It wasn't really anticipated, but Kenny's Heroic Sacrifice becomes a lot less poignant after watching the "Coon and Friends" trilogy, where it's explained that he comes back to life every time he dies, so it wasn't a very big sacrifice for him to go back to Hell.
During the Oscars, Robin Williams sang "Blame Canada" as Mary Kay Bergman, the voice actress of nearly all the characters who sing that song, had committed suicide earlier due to serious depression. In 2014, Williams would also take his life for the exact same reason.
Seeing Saddam Hussein in Hell with Satan becomes funnier after his eventual execution.
A censored family-friendly version of Terrance and Phillip: Asses of Fire is replaced with the original and is only one minute long. A couple years later a family-friendly PG version of Freddy Got Fingered that was three minutes long was featured as an extra on VHS and DVD.
When Terrance and Phillip are strapped into their electric chairs, Terrance comments that this is worse than the night Phillip sucked on his dick and took a picture. A similar situation would happen between Cartman and Butters in the episode "Cartman Sucks".
"Blame Canada" is Sheila's Villain Song and establishes her and the other moms as enemies of Canada (including Terrance and Philip). Years later, South Park: The Stick of Truth plays the song when the player character goes to Canada with the other kids to get help from Terrance and Philip, among other Canadians.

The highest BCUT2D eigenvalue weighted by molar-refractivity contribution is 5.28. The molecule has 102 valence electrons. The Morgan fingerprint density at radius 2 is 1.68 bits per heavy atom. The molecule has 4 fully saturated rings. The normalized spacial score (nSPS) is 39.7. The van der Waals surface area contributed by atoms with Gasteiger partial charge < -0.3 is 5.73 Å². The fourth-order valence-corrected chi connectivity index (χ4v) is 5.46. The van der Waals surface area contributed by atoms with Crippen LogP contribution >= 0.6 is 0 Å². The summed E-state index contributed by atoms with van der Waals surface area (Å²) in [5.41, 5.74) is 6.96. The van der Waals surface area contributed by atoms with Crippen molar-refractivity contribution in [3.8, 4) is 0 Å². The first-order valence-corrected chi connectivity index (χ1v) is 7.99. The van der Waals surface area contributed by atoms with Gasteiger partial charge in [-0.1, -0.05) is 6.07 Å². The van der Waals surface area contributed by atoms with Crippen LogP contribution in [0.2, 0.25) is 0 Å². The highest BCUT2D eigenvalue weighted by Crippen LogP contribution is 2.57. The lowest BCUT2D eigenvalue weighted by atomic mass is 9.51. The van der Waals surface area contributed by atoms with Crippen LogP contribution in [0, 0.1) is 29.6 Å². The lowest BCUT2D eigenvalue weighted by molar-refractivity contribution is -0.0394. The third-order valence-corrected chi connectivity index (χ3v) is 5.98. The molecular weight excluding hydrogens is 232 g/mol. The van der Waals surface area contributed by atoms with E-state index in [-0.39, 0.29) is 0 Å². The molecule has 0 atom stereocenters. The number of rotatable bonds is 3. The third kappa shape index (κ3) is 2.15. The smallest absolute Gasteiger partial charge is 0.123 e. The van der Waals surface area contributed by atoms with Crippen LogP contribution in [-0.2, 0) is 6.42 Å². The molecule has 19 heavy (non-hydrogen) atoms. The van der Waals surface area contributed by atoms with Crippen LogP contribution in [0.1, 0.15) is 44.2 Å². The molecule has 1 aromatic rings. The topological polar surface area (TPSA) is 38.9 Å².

Likewise, the popularity of Nickelback and Justin Bieber make the song even more hilarious, and it's Cartman, one of the heroes of this movie, who gets Biebs killed in a later episode.
Another one from The Stick of Truth: Kenny hardly sings in this movie (he only gets a few lines in the opening number, "Mountain Town"), but his "Furry Friends" attack in the game has him briefly sing a song while summoning his rats.note The only other party member who sings is Jimmy, who didn't even exist when this movie was made. The real kicker is that Furry Friends is an example of Disney Creatures of the Farce (complete with Kenny as a princess), which is based on the very thing thatBL&U is parodying.